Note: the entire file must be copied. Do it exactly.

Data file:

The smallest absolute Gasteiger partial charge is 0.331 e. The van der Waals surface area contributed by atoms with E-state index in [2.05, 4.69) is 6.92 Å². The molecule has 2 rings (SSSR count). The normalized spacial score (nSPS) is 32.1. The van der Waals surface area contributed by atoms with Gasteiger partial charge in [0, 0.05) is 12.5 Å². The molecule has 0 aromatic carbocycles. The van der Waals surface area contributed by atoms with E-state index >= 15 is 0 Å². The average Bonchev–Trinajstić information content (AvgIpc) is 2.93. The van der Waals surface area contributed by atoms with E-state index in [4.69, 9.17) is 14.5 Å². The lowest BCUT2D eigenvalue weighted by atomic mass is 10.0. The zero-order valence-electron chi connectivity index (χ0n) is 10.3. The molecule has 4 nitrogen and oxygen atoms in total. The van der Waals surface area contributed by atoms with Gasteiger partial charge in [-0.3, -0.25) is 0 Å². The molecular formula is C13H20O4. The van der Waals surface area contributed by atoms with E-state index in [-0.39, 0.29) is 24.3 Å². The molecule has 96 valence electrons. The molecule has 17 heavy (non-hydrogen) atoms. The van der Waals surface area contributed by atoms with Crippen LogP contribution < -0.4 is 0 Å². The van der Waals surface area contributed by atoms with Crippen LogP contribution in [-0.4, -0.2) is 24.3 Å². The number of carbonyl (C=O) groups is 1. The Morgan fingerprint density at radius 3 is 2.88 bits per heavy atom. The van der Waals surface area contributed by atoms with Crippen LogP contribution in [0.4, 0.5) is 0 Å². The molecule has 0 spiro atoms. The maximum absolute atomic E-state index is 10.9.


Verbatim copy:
The smallest absolute Gasteiger partial charge is 0.331 e. The van der Waals surface area contributed by atoms with E-state index in [2.05, 4.69) is 6.92 Å². The molecule has 2 rings (SSSR count). The normalized spacial score (nSPS) is 32.1. The van der Waals surface area contributed by atoms with Gasteiger partial charge in [0, 0.05) is 12.5 Å². The molecule has 0 aromatic carbocycles. The van der Waals surface area contributed by atoms with E-state index >= 15 is 0 Å². The average Bonchev–Trinajstić information content (AvgIpc) is 2.93. The van der Waals surface area contributed by atoms with E-state index in [4.69, 9.17) is 14.5 Å². The lowest BCUT2D eigenvalue weighted by atomic mass is 10.0. The zero-order valence-electron chi connectivity index (χ0n) is 10.3. The molecule has 4 nitrogen and oxygen atoms in total. The van der Waals surface area contributed by atoms with Gasteiger partial charge in [-0.3, -0.25) is 0 Å². The molecular formula is C13H20O4. The van der Waals surface area contributed by atoms with E-state index in [-0.39, 0.29) is 24.3 Å². The molecule has 96 valence electrons. The molecule has 17 heavy (non-hydrogen) atoms. The van der Waals surface area contributed by atoms with Crippen LogP contribution < -0.4 is 0 Å². The van der Waals surface area contributed by atoms with Crippen LogP contribution in [-0.4, -0.2) is 24.3 Å². The number of carbonyl (C=O) groups is 1. The Morgan fingerprint density at radius 3 is 2.88 bits per heavy atom. The van der Waals surface area contributed by atoms with Crippen LogP contribution in [0.4, 0.5) is 0 Å². The molecule has 0 spiro atoms. The maximum absolute atomic E-state index is 10.9.